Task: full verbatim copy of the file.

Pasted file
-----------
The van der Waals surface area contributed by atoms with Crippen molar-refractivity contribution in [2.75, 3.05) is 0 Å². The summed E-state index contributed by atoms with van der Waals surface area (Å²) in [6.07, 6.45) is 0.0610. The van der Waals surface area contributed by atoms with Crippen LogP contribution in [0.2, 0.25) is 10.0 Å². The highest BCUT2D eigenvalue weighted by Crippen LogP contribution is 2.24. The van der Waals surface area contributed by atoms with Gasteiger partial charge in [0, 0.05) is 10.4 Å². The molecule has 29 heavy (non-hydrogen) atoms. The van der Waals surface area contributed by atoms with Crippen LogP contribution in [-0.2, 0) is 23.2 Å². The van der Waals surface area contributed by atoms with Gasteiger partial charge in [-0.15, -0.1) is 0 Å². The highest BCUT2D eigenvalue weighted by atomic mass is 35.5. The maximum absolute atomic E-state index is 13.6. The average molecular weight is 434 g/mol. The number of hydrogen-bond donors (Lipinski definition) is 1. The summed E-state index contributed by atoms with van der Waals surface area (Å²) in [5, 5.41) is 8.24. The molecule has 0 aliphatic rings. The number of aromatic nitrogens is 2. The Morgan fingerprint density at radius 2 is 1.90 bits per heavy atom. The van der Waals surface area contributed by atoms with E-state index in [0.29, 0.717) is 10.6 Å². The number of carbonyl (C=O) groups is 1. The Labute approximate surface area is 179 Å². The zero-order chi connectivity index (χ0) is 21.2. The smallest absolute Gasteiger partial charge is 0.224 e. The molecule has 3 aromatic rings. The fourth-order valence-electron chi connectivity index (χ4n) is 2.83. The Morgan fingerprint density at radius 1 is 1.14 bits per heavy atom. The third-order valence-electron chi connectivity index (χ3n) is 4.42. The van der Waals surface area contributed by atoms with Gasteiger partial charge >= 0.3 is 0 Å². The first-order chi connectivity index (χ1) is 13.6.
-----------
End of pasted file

The van der Waals surface area contributed by atoms with Crippen molar-refractivity contribution in [2.75, 3.05) is 0 Å². The summed E-state index contributed by atoms with van der Waals surface area (Å²) in [6.07, 6.45) is 0.0610. The van der Waals surface area contributed by atoms with Crippen LogP contribution in [0.2, 0.25) is 10.0 Å². The highest BCUT2D eigenvalue weighted by Crippen LogP contribution is 2.24. The van der Waals surface area contributed by atoms with Gasteiger partial charge in [0, 0.05) is 10.4 Å². The molecule has 29 heavy (non-hydrogen) atoms. The van der Waals surface area contributed by atoms with Crippen LogP contribution in [-0.2, 0) is 23.2 Å². The van der Waals surface area contributed by atoms with Gasteiger partial charge in [-0.15, -0.1) is 0 Å². The highest BCUT2D eigenvalue weighted by atomic mass is 35.5. The maximum absolute atomic E-state index is 13.6. The average molecular weight is 434 g/mol. The number of hydrogen-bond donors (Lipinski definition) is 1. The summed E-state index contributed by atoms with van der Waals surface area (Å²) in [5, 5.41) is 8.24. The molecule has 0 aliphatic rings. The number of aromatic nitrogens is 2. The Morgan fingerprint density at radius 2 is 1.90 bits per heavy atom. The van der Waals surface area contributed by atoms with E-state index in [0.29, 0.717) is 10.6 Å². The number of carbonyl (C=O) groups is 1. The Labute approximate surface area is 179 Å². The zero-order chi connectivity index (χ0) is 21.2. The smallest absolute Gasteiger partial charge is 0.224 e. The molecule has 3 aromatic rings. The fourth-order valence-electron chi connectivity index (χ4n) is 2.83. The Morgan fingerprint density at radius 1 is 1.14 bits per heavy atom. The third-order valence-electron chi connectivity index (χ3n) is 4.42. The van der Waals surface area contributed by atoms with Gasteiger partial charge >= 0.3 is 0 Å². The first-order chi connectivity index (χ1) is 13.6.